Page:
Antithrombotic therapy in the postacute phase of cervical artery dissection: the Italian Project on Stroke in Young Adults Cervical Artery Dissection

Debora Pezzini, Mario Grassi, Maria Luisa Zedde, Andrea Zini, Anna Bersano, Carlo Gandolfo, Giorgio Silvestrelli, Claudio Baracchini, Paolo Cerrato, Corrado Lodigiani, Simona Marcheselli, Maurizio Paciaroni, Maurizia Rasura, Manuel Cappellari, Massimo Del Sette, Anna Cavallini, Andrea Morotti, Giuseppe Micieli, Enrico Maria Lotti, Maria Luisa DelodoviciMauro Gentile, Mauro Magoni, Cristiano Azzini, Maria Vittoria Calloni, Elisa Giorli, Massimiliano Braga, Paolo La Spina, Fabio Melis, Rossana Tassi, Valeria Terruso, Rocco Salvatore Calabrò, Valeria Piras, Alessia Giossi, Martina Locatelli, Valentina Mazzoleni, Sandro Sanguigni, Carla Zanferrari, Marina Mannino, Irene Colombo, Carlo Dallocchio, Patrizia Nencini, Valeria Bignamini, Alessandro Adami, Paolo Costa, Rita Bella, Rosario Pascarella, Alessandro Padovan, Alessandro Pezzini

Research output: Contribution to journalArticlepeer-review


OBJECTIVE: To explore the impact of antithrombotic therapy discontinuation in the postacute phase of cervical artery dissection (CeAD) on the mid-term outcome of these patients.

METHODS: In a cohort of consecutive patients with first-ever CeAD, enrolled in the setting of the multicentre Italian Project on Stroke in Young Adults Cervical Artery Dissection, we compared postacute (beyond 6 months since the index CeAD) outcomes between patients who discontinued antithrombotic therapy and patients who continued taking antithrombotic agents during follow-up. Primary outcome was a composite of ischaemic stroke and transient ischaemic attack. Secondary outcomes were (1) Brain ischaemia ipsilateral to the dissected vessel and (2) Recurrent CeAD. Associations with the outcome of interest were assessed by the propensity score (PS) method.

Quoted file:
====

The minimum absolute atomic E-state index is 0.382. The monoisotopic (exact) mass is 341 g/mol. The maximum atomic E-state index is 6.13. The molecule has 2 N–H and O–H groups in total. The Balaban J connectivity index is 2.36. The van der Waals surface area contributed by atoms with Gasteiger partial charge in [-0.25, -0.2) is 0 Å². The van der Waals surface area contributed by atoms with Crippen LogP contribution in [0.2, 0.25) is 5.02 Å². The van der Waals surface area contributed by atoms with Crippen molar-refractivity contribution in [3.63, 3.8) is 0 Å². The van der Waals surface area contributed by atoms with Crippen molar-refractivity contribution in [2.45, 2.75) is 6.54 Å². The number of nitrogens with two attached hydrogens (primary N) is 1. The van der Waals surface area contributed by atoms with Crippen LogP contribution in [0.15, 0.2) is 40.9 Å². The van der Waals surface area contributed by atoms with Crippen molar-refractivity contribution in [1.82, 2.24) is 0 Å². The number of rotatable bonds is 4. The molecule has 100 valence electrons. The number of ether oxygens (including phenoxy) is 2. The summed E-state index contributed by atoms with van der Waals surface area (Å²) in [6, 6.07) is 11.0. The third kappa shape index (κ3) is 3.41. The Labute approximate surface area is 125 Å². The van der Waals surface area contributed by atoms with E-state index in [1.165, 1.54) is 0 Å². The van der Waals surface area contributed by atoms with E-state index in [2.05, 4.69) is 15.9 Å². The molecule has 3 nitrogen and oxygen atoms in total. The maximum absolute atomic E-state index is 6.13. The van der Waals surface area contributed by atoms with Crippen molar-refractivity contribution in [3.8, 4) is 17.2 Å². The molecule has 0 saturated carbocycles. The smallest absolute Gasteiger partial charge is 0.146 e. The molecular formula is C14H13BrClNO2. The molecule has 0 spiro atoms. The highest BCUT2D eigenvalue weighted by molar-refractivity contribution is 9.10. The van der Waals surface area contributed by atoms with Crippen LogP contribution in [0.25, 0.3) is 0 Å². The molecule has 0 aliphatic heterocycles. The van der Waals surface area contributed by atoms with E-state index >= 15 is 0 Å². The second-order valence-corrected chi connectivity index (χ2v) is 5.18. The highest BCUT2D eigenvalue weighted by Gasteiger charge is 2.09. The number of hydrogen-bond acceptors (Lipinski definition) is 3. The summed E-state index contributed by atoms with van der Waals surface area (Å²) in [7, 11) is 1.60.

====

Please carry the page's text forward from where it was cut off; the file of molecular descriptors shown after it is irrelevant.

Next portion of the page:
RESULTS: Of the 1390 patients whose data were available for the outcome analysis (median follow-up time in patients who did not experience outcome events, 36.0 months (25th-75th percentile, 62.0)), 201 (14.4%) discontinued antithrombotic treatment. Primary outcome occurred in 48 patients in the postacute phase of CeAD. In PS-matched samples (201 vs 201), the incidence of primary outcomes among patients taking antithrombotics was comparable with that among patients who discontinued antithrombotics during follow-up (5.0% vs 4.5%; p(log rank test)=0.526), and so was the incidence of the secondary outcomes ipsilateral brain ischaemia (4.5% vs 2.5%; p(log rank test)=0.132) and recurrent CeAD (1.0% vs 1.5%; p(log rank test)=0.798).

CONCLUSIONS: Discontinuation of antithrombotic therapy in the postacute phase of CeAD does not appear to increase the risk of brain ischaemia during follow-up.

Original languageEnglish
Pages (from-to)686-692
Number of pages7
JournalJournal of neurology, neurosurgery, and psychiatry
Issue number7
Publication statusPublished - Jul 2022


  • Arteries
  • Brain Ischemia/complications
  • Fibrinolytic Agents/therapeutic use
  • Humans
  • Stroke/complications
  • Vertebral Artery Dissection/complications
  • Young Adult


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